Print Fact SheetAeolothrips nasturtii

Distinguishing features

Female with banded wings; median pale band shorter than distal dark band. Body and legs brown, antennal segment III yellow with only extreme apex dark, IV slightly paler at base. Antennae 9-segmented, segment III long and slender with linear sensorium about 0.25 as long as segment, IV with sensorium less than 0.5 as long as segment and curved distally; segment VI slightly constricted at base and thus V–IX not forming a single unit, with V clearly shorter than VI–IX. Head and pronotum with no long setae. Fore tarsus apically with stout recurved ventral hamus. Median marginal setae on sternites arising at or close to margin but lateral pairs arise on disc; sternite VII with two pairs of accessory setae arising medially on sternite.

Related species

A. nasturtii is possibly a member of the A. fasciatus group, but with antennal segment VI clearly constricted at the base, and segment V shorter than VI–IX. Because the male remains unknown, the identity of A. nasturtii continues to be problematical. About 105 species are placed currently in the genus Aeolothrips. Most of these are from the Palaearctic Region (including the Mediterranean, Iran and northern India, but with five species extending through eastern Africa to South Africa), with about 30 species from the Nearctic (mainly western USA). Only one species of this genus is known from the Neotropics, A. fasciatipennis described from Chile, but Mound & Marullo (1996) indicate this is probably the same as A. fasciatus.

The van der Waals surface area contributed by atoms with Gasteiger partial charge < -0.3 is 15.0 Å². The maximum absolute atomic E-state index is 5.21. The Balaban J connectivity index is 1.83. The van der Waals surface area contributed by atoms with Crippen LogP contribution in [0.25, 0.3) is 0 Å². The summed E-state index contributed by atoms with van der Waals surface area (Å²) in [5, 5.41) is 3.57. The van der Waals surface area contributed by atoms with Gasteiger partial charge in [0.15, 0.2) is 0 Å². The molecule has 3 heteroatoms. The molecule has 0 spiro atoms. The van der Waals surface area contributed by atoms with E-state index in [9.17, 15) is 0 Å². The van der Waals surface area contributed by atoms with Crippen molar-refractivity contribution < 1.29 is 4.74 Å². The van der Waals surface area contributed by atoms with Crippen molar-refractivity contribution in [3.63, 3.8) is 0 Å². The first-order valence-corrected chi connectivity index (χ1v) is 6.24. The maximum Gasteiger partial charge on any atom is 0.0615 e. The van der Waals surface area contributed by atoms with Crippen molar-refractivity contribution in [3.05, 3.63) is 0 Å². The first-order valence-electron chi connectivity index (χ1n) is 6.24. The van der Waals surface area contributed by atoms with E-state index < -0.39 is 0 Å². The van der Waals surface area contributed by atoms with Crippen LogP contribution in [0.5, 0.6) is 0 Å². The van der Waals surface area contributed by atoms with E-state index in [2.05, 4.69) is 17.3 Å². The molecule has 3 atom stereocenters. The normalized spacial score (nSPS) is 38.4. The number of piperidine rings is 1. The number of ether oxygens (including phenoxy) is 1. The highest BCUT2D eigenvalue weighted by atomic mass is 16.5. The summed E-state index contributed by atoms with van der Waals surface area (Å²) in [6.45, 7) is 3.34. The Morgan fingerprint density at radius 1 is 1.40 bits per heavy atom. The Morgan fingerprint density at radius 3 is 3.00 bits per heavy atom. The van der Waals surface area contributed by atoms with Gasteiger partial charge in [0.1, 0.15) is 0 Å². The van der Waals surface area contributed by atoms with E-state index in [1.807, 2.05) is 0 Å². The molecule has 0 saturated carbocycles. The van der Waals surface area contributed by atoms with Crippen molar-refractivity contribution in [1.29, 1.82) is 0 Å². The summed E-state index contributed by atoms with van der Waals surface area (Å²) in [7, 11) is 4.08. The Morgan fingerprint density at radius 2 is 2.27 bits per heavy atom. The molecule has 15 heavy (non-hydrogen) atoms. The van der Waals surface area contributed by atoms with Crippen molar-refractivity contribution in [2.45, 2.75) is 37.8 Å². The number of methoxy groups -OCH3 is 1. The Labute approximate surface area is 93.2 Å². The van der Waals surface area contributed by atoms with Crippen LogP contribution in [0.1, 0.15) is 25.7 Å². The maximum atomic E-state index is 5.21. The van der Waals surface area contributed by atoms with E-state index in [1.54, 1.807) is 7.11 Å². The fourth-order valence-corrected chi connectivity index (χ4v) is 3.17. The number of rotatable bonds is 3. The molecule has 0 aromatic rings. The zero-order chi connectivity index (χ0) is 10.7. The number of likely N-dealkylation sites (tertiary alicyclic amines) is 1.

Biological data

Swept from a wide range of flowers and grasses, with no information on specificity. Presumably flower-living as a facultative predator with a mixed diet of pollen and the larvae of other thrips.

Distribution data

Although described from California, this species is considered by Bailey (1951) to be widespread across the USA north of Georgia and California, and into Canada.

Family name


Species name

 Aeolothrips nasturtii Jones

Original name and synonyms

Aeolothrips nasturtii Jones, 1912: 2
Aeolothrips tuolumnei Moulton, 1927: 187


Bailey SF (1951) The genus Aeolothrips Haliday in North America. Hilgardia 21: 43–80.

Mound LA & Marullo R (1996) The Thrips of Central and South America: An Introduction. Memoirs on Entomology, International 6: 1–488.